Confusion about the recall Polis efforts persisted until the very end. Lauren “Q*Bert” Boebert, now the Republican nominee for Congress in CO-3, literally drove across the state so that she could be there in person when the recall petitions were (not) submitted.

When Senator Cory Gardner (R-Yuma) was asked about the recall efforts last summer, he was perplexed that Republicans would be spending time and resources focusing on work that was completely unrelated to the upcoming 2020 election. As The Denver Post reported in July 2019:

Even the state’s highest-ranking Republican officeholder, U.S. Sen. Cory Gardner, danced around the question when asked about the Polis recall.

“You know what, we gotta focus all we can on winning in 2020; getting our congressional seats back, getting our state legislature back … ,” Gardner said at a recent Republican Party event in El Paso County. “That’s where I’m at. You may agree or disagree, but boy I think we gotta get our nuts and bolts together so that we can win.”

Gardner wasn’t necessarily opposed to the idea of trying to recall Polis; he was more concerned that organizers were diverting the attention of volunteers and donors when the GOP really needed them for the actual upcoming election. This was definitely a problem for Republicans in 2019, but in 2020 it’s an outright disaster.


Did You Get Your Mail Ballot Misinformation Mailer?

U.S. Postmaster General Louis DeJoy.

Denver7’s Robert Garrison reports on the latest attempt by the Trump-addled United States Postal Service, deliberately and/or by sheer incompetence, to screw up mail balloting that has worked flawlessly for years in Colorado elections:

Colorado Secretary of State Jena Griswold announced Saturday her office filed a lawsuit against the U.S. Postal Service over a pre-election mailer being mailed out to every postal customer.

Griswold contends that the USPS mailer is misleading and will cause confusion for Colorado voters.

“The mailer incorrectly asks that voters request a mail ballot 15 days before the election and return their ballots by mail at least seven days before the election. In Colorado, every registered voter is sent a ballot without having to make a request and voters are urged to return ballots by mail sooner than seven days before the election,” Griswold wrote in a statement released Saturday.

The postcard in question.

AP’s Jim Anderson reports that after a temporary restraining order was granted halting the delivery of these postcards containing incorrect and incomplete information about mail ballots in Colorado, USPS had the effrontery to argue it’s too much work to stop them:

The USPS mailer tells voters they must request a mail-in ballot for the November elections. In Colorado, every registered voter receives a mail ballot.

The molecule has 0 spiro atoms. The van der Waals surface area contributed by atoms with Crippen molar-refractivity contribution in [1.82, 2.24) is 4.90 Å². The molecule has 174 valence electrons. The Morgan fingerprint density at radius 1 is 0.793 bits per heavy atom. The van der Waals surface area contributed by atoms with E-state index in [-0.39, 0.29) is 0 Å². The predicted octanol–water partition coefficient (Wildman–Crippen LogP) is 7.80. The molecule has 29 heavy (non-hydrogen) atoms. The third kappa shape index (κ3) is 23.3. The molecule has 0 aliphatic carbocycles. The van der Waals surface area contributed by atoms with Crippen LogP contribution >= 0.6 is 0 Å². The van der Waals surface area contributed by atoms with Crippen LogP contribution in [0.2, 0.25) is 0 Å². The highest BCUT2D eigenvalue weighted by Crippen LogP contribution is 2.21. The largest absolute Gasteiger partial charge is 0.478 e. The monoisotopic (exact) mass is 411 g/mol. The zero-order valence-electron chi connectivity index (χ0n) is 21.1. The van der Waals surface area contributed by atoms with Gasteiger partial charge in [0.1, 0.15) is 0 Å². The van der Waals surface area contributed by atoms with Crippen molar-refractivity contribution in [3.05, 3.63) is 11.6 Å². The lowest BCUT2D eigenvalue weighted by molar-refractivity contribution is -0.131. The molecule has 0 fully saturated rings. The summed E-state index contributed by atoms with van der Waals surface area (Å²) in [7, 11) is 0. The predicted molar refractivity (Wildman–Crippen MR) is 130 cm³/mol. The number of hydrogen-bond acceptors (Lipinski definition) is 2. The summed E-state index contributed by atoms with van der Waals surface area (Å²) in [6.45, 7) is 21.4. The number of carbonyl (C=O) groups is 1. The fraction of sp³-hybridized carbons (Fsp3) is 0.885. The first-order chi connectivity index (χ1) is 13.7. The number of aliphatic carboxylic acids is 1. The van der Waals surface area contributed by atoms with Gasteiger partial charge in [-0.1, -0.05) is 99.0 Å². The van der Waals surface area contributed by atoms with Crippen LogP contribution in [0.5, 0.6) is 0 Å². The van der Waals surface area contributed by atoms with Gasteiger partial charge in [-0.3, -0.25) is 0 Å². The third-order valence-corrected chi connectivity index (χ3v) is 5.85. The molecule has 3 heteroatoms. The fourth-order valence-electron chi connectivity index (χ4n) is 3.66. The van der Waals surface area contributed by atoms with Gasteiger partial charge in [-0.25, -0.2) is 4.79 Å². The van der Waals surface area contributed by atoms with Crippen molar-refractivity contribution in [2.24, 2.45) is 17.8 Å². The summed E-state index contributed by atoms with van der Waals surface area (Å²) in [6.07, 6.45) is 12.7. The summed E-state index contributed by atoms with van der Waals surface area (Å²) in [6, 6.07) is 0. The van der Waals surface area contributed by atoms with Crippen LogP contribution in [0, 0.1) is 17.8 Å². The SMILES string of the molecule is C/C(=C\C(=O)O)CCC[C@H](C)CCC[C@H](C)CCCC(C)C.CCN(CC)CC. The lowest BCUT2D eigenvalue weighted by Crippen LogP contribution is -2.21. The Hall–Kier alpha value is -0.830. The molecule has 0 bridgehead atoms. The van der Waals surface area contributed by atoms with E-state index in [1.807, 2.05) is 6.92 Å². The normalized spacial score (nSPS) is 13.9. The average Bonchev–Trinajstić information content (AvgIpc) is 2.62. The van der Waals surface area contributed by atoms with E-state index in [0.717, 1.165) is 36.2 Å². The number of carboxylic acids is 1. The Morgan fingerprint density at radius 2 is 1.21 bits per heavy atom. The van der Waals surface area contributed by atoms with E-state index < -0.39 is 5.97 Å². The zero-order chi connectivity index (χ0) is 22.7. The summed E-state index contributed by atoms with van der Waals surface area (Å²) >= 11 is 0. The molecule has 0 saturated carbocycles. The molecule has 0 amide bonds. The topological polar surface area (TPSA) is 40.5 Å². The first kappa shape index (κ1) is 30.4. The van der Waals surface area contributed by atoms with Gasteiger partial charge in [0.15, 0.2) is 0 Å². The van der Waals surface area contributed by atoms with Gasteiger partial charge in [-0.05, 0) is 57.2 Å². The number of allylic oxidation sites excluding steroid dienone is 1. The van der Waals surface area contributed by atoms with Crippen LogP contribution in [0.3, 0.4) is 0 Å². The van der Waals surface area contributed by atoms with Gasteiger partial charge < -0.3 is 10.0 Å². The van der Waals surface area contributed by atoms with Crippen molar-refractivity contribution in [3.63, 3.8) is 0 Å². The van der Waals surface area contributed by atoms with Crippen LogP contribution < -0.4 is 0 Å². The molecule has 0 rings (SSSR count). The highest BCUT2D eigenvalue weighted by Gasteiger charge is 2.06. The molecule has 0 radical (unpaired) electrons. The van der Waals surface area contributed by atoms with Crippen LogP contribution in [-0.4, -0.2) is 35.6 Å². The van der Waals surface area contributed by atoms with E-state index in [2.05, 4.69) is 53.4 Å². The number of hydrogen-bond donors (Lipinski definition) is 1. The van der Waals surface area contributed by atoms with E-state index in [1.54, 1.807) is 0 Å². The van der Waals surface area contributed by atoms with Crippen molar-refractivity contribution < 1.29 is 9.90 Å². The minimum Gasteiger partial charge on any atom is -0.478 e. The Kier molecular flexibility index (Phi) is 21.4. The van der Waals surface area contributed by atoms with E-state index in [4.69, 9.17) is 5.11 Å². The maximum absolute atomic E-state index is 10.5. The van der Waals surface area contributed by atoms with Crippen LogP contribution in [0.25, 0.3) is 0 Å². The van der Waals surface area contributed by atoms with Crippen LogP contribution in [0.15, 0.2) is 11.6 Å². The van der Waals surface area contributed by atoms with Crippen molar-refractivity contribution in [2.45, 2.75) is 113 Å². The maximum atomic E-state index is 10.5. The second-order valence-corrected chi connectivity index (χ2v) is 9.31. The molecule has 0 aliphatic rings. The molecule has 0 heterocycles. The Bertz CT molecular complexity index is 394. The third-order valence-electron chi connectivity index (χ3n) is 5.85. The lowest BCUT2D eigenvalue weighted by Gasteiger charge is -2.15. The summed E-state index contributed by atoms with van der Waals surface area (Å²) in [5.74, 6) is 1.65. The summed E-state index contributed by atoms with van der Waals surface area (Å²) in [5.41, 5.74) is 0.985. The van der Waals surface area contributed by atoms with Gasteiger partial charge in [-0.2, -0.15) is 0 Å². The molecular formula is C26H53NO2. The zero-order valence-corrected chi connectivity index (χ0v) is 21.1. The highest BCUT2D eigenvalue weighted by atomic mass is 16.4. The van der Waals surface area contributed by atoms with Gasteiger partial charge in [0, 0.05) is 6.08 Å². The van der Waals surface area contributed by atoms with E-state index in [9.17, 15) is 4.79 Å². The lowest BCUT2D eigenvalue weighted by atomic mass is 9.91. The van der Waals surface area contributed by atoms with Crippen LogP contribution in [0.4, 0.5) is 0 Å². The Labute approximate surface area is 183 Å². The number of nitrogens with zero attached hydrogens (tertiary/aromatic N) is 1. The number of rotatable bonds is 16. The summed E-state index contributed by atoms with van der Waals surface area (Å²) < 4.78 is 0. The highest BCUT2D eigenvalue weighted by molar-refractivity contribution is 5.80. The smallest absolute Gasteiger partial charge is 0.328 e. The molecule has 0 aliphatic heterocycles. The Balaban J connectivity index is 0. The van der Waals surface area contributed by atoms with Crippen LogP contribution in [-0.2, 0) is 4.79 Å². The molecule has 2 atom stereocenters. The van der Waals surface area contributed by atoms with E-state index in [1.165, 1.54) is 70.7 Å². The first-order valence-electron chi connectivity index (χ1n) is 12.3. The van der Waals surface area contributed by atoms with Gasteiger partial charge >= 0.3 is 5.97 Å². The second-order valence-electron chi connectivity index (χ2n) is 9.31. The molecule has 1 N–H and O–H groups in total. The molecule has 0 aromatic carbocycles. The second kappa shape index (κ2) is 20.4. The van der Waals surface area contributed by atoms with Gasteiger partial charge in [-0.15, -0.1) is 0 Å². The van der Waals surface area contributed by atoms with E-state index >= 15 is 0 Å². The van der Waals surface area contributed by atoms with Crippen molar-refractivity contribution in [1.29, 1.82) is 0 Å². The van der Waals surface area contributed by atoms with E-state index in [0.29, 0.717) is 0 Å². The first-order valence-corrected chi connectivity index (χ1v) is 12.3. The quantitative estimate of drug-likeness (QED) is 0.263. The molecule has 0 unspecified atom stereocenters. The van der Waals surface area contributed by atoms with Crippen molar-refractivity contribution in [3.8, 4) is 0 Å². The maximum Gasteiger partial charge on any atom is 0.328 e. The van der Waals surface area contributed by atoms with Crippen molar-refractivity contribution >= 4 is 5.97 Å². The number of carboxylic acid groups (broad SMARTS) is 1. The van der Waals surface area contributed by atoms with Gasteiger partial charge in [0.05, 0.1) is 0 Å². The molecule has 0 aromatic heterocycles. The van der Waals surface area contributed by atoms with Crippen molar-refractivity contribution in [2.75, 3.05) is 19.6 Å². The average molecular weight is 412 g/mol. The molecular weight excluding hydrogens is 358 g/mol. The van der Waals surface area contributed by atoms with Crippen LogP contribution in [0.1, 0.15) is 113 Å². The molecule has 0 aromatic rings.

The mailer also recommends that voters mail back their ballots at least a week before the Nov. 3 Election Day. Griswold argued that could make people believe they must mail their ballot in but voters in Colorado can mail their ballots, drop them off at drop boxes or voting service centers, or vote in person…

The postal service asked Martinez on Sunday to reconsider, arguing that more than 200,000 postcards were in the process of being delivered. It said the judge’s order would be “extremely burdensome, requiring examination of mail by thousands of postal employees.” It added it had ceased processing of other Colorado-bound postcards.

Given that these postcards have apparently already been delivered in many states, we suppose it’s possible their delivery in some cases can’t be physically prevented to Colorado households despite the restraining order. But if they can be recalled at any expense, they should be. If delivered, the errors in this postcard with respect to how mail ballot elections in Colorado work are very likely to result in a flood of erroneous calls to the Secretary of State’s office requesting mail ballots that will already be mailed, taking staff time and resources away from their actual jobs. While maybe not as egregious as telling voters to get their ballots in by Election Wednesday, it’s another example of incompetence, indifference, or both from a vital government service provider Americans counted on for generations before Donald Trump became President.

Call it another case of those who say “government doesn’t work” proving it’s true–when they’re the government.


Former CO GOP House Leader, Former Chair of CO Republican Party Back Biden

(Promoted by Colorado Pols)

Former Colorado GOP chairman Ryan Call.

Former Colorado Republican Chair Ryan Call, along with former Republican House leader Cole Wist, are supporting Democratic presidential nominee Joe Biden.